Learn your treatment options.
Learn your treatment options.
There is no cure for rosacea, but it can be controlled. Treatments include: lifestyle management, appropriate skin care, oral medications, and light devices.
Rosacea is a common skin condition that often begins with a tendency to blush more easily. With time, that blush becomes permanent, involving the nose, cheeks, forehead and/or chin.
Rosacea can have other features as well, so dermatologists classify rosacea into four groups, depending on the pattern of features. Proper classification is important because effective treatment depends on the particular subtype:
Erythematotelangiectatic rosacea – easy blushing that leads to a persistently red face; this is the most common subtype
Papulopustular rosacea – red face, episodes of swelling, pimple-like bumps that come and go
Phymatous rosacea – thickened, bumpy skin, typically involving the nose; can be progressive and disfiguring; unlike all other subtypes, this subtype more commonly affects men
Ocular (eye) rosacea – watery or burning eyes, red eyes, and irritation of eyelid margin (the part of the eyelid that bears the eyelashes). Chalazions and sytes are also common signs. About half of patients with ocular rosacea will have skin involvement.
WHO GETS ROSACEA?
Rosacea more commonly affects middle-aged women, but men can also be affected. Children and teens are rarely affected. Rosacea most frequently affects fair-skinned individuals, but it can occur in any skin color.
The medical community is starting to understand rosacea better, but there is still a lot to uncover. This is what we know right now:
1) Rosacea runs in families, so we suspect that there is a genetic component.
2) The immune system may play a role. People with rosacea have increased activity of their skin’s immune system. This overactivity leads to the redness, swelling, and bumps that are characteristic of rosacea. Bacteria, such as Staphylococcus epidermidis, Helicobacter pylori, and Bacillus oleronius and mites called Demodex folliculorum, may play a role in rosacea by over-stimulating the immune system.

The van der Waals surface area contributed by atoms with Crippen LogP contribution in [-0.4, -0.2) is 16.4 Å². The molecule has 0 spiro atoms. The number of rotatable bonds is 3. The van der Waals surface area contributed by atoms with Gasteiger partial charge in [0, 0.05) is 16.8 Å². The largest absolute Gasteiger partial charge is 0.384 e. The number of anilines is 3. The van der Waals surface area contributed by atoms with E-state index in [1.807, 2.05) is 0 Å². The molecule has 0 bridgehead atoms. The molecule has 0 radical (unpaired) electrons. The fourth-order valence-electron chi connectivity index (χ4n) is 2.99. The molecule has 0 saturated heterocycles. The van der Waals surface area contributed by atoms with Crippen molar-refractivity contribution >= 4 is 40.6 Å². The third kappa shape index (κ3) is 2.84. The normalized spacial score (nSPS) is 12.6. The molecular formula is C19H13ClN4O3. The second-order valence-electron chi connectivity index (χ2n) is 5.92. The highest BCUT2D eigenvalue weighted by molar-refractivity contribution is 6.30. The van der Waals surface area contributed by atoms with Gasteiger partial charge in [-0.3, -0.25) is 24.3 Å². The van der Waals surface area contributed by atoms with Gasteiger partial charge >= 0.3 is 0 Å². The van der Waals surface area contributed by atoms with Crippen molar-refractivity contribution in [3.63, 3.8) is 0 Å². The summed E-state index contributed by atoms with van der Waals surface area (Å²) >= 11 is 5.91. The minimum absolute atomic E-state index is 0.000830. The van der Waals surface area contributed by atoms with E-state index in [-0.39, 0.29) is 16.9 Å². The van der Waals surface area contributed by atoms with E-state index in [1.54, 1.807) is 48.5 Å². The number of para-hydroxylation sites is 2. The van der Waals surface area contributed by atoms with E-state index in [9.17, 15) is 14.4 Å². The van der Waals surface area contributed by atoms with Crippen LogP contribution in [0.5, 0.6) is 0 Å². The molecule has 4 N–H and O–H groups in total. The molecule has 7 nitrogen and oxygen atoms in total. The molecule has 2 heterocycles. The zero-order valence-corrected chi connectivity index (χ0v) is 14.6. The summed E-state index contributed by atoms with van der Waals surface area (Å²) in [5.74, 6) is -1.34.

3) the skin’s nervous system may also play a role. Hot temperatures and spicy foods aggravate rosacea through sensory nerves.
4) decreased skin barrier – normal skin keeps outside things out and inside things in. People with rosacea have decreased barrier function and this results in more sensitive skin that loses water more easily than normal skin.
There is no cure for rosacea, but it can be controlled. Treatments include: 1) lifestyle management, 2) appropriate skin care, 3) oral medications, and 4) light devices.
1) Lifestyle management – If you have rosacea, try to identify triggers for flushing. These can include hot showers, hot beverages, spicy foods, alcohol.
2) Skin care – A skin care regimen that does not irritate the skin is vitally important. A typical skin care regimen includes a gentle cleanser, moisturizers to help restore the skin’s barrier function, and effective sunscreen. In addition, topical medications, such as sulfur, metronidazole or ivermectin, can be very helpful in reducing acne-like lesions and overall rosacea activity.
3) Oral medications – If acne-like lesions or eye-involvement are part of rosacea, doxycycline or minocycline can be helpful, since they are anti-inflammatory. If rosacea is very severe, your dermatologist may consider Accutane.
4) Light treatment – Intense Pulsed Light is a helpful in reducing flushing, persistent redness, and ocular rosacea.